Heel pain


Overview of heel pain

Heel pain, or pain on the bottom and back of the foot, can be the result of several conditions. It may be caused by an injury to the heel bone, tendonitis, arthritis, or plantar fasciitis, and from overuse or strain on the foot from running long distances or wearing high-heeled or ill-fitting shoes.

If you’re experiencing heel pain, you don’t have to live with the discomfort. At Dignity Health, your orthopedic doctor will assess your condition and provide you with personalized care.

To learn more about your treatment options, Find a Doctor near you.

Symptoms

Besides pain in and around the heel, you may notice other symptoms, depending on the cause:

  • Pain that gets worse in the early mornings when you first get out of bed, or after you have been sitting still for a while
  • Pain that increases over time
  • Pain that radiates across the arch of your foot or gets worse when you flex your foot
  • Swelling or warmth in the heel area
  • Pain in the Achilles tendon (back of the heel and lower ankle)
  • Cracking sound when flexing the foot
  • Stiffness
  • Limited range of motion
  • Pain in the calf muscles when running or walking

Causes

The most common cause of heel pain is plantar fasciitis, a condition that results from irritation and inflammation in the tissue (fascia), which connects the heel with the toes.

Other potential causes of heel pain include:

  • Gout
  • Arthritis in the heel
  • Some congenital disabilities (such as Haglund’s deformity)
  • Overuse
  • Trapped or pinched nerves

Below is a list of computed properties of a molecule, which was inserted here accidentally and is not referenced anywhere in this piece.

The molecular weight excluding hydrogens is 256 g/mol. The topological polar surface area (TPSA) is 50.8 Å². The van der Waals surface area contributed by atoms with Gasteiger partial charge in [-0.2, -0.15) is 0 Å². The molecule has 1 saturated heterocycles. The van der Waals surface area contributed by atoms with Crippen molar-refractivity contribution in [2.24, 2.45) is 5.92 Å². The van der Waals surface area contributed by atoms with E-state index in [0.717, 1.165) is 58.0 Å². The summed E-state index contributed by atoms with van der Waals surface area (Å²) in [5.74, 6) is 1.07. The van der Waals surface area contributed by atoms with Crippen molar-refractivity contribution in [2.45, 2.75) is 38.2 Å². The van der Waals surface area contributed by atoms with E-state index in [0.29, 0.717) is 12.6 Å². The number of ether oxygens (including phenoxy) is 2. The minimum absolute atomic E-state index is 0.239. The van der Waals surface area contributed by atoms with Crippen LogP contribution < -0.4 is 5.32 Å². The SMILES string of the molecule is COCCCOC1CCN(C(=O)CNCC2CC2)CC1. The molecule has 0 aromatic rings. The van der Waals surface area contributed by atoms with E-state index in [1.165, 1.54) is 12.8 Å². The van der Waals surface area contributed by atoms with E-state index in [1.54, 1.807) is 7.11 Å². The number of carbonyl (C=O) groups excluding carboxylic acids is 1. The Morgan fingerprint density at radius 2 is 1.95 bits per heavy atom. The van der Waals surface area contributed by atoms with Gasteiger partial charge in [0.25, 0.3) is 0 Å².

• Tendonitis in the Achilles tendon or other tendons
  • Calcaneal apophysitis (irritation in the heel bone due to activity)
  • Bursitis (inflammation of the fluid sacs which cushion your bones)
  • Infection
  • Bruises (such as those caused by stepping on small stones or walking barefoot over sharp objects or children’s toys)
  • Heel spurs (an abnormal bony growth where the fascia attach to the heel caused by repetitive strain, obesity, or over-training in runners and joggers)
  • Posterior calcaneal exostosis, or “pump bump” (common in women who wear high-heeled shoes)
  • Sarcoidosis
  • Bone tumors
  • Fractures of the heel bone or foot bones

Risk factors

Some factors that can increase your risk of heel pain are:

  • Having flat or arched feet
  • Wearing improperly fitted or high-heeled shoes regularly
  • Long-distance running or other repetitive motion of the feet
  • Overuse of the ankle
  • High-impact sports such as soccer, dance, football, etc.
  • Being overweight or obese

Prevention

While heel pain is often the result of things you can’t control, like the shape of your arches, there are things you can do to reduce your risk and prevent heel pain, such as:

  • Wearing appropriate footwear for sporting activities
  • Avoiding wearing shoes that are too tight or have high heels, if possible
  • Regularly replacing shoes worn during athletic activities such as running
  • Resting injuries and not “training through” pain or overextending
  • Maintaining a healthy weight

The information contained in this article is meant for educational purposes only and should not replace advice from your healthcare provider.